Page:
This appeal revolves around the language in R.C. 2329.311(A), which allows the judgment creditor and first lienholder to redeem the residential property taken by an order of sale by paying the purchase price within fourteen days after a sale “at an auction with the minimum bid pursuant to division (B) or section 2329.52 * * *.” The trial court found that the foreclosing bank had no right to redeem the property. The Seventh Appellate District disagreed and, utilizing the rules of statutory interpretation and construction, found that a foreclosing bank does in fact have a right to redeem the residential property. Under Ohio law, property subject of a foreclosure action is supposed to sell for no less than 2/3 the appraised value. If it does not sell at the first auction, a second auction is set where the property is to be sold to the highest bidder. Under R.C. 2329.11(A), when property is sold under the second scenario, the judgment creditor and first lienholder “each have the right to redeem the property within fourteen days after the sale by paying the purchase price.”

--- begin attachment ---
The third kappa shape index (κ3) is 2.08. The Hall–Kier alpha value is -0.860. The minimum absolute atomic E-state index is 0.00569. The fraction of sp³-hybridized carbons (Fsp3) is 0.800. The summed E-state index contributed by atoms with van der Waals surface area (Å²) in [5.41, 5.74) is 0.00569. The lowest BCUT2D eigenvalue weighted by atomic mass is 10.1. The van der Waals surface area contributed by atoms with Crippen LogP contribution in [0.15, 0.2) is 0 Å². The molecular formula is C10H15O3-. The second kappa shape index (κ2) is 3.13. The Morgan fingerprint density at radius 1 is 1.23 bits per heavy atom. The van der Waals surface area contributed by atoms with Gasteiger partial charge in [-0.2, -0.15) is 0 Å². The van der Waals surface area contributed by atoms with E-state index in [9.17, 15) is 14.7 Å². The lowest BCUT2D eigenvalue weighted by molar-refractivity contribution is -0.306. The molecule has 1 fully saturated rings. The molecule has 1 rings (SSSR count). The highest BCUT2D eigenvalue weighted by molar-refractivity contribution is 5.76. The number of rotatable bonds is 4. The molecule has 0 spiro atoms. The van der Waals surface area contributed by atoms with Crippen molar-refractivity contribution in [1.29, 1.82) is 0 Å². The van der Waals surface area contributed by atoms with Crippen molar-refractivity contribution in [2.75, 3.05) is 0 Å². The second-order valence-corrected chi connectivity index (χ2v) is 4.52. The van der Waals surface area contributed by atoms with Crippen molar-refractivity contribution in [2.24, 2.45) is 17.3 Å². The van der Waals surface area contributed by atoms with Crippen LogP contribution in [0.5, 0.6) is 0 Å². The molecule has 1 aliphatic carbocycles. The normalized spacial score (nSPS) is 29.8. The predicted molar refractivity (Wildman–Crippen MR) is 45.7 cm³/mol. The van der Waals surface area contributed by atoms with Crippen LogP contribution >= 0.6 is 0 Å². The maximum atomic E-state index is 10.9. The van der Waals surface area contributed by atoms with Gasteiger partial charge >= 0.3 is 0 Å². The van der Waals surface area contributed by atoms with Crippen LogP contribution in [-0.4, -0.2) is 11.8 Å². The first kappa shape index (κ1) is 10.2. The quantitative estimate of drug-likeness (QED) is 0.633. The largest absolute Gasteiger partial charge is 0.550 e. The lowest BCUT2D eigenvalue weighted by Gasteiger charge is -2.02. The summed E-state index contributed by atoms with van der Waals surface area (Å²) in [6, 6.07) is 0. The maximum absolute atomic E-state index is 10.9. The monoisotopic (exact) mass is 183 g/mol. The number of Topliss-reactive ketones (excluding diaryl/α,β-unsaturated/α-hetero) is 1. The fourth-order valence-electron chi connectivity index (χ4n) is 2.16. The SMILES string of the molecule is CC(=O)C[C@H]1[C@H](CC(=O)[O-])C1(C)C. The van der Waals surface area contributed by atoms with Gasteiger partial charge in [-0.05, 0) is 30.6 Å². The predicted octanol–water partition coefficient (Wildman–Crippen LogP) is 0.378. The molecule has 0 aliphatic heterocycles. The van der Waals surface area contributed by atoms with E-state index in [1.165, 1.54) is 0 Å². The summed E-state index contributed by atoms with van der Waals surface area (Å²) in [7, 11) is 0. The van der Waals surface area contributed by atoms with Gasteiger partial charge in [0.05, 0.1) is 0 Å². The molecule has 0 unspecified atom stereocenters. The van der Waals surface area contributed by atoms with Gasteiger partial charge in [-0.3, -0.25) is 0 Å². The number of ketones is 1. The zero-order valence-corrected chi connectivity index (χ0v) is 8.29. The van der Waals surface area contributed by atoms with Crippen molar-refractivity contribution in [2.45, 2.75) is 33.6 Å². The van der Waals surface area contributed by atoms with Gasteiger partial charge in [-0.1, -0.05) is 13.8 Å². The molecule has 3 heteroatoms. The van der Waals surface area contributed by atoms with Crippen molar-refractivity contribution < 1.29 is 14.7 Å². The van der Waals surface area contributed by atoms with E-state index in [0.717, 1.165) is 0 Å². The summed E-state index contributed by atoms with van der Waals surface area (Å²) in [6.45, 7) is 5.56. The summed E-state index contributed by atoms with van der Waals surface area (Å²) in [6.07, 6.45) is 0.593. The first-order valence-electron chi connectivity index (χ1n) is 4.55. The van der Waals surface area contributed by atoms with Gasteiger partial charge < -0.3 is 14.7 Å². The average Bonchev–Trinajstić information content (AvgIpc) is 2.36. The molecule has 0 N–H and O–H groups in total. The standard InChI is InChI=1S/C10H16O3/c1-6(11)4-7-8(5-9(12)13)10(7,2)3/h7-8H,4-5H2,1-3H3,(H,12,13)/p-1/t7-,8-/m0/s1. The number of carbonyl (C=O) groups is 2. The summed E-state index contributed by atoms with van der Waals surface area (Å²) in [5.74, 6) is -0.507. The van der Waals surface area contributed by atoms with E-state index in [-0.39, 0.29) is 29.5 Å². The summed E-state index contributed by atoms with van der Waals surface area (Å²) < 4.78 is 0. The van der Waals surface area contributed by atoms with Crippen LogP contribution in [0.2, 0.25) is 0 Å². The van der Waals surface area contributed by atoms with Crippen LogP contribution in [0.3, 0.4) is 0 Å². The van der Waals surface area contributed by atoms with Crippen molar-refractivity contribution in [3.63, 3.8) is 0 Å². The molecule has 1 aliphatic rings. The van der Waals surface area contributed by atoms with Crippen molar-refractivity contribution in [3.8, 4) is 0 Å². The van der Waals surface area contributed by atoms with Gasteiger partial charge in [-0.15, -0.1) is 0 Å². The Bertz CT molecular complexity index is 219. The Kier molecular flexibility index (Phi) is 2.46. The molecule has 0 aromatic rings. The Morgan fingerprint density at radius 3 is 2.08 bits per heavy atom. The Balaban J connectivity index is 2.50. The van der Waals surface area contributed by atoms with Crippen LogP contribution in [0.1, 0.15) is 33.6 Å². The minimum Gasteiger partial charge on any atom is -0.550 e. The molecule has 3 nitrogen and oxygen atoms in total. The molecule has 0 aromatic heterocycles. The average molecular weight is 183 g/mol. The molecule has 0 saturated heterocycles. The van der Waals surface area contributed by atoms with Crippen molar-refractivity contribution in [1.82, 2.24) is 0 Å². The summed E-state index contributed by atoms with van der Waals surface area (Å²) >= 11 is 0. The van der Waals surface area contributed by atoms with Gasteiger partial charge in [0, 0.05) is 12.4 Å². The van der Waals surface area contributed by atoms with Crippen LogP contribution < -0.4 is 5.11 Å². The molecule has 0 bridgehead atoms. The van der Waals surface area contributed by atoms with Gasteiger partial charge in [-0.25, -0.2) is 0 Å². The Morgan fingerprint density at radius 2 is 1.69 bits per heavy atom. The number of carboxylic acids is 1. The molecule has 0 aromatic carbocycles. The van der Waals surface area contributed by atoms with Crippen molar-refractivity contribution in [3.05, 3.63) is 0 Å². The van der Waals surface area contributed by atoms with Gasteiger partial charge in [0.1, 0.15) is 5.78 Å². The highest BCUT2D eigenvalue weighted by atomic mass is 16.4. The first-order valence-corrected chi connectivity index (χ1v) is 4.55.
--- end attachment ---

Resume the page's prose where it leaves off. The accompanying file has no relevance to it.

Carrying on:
The Bullet Point: “Rules for construing the language * * * may be employed only if the statute is ambiguous.” Ambiguity means the statutory provision is “capable of bearing more than one meaning.” The “in pari materia” rule of statutory construction (where statutes relate to the same general subject matter) can only be applied “where some doubt or ambiguity exists in the wording of a statute.” Likewise, the legislative history of a statute and former statutory provisions are used to determine legislative intent only if a court finds the statute ambiguous.
Reformation of a Contract
LRC Realty, Inc. v. BEB Properties, 11th Dist. Geauga No. 2016-G-0076, 2018-Ohio-2887.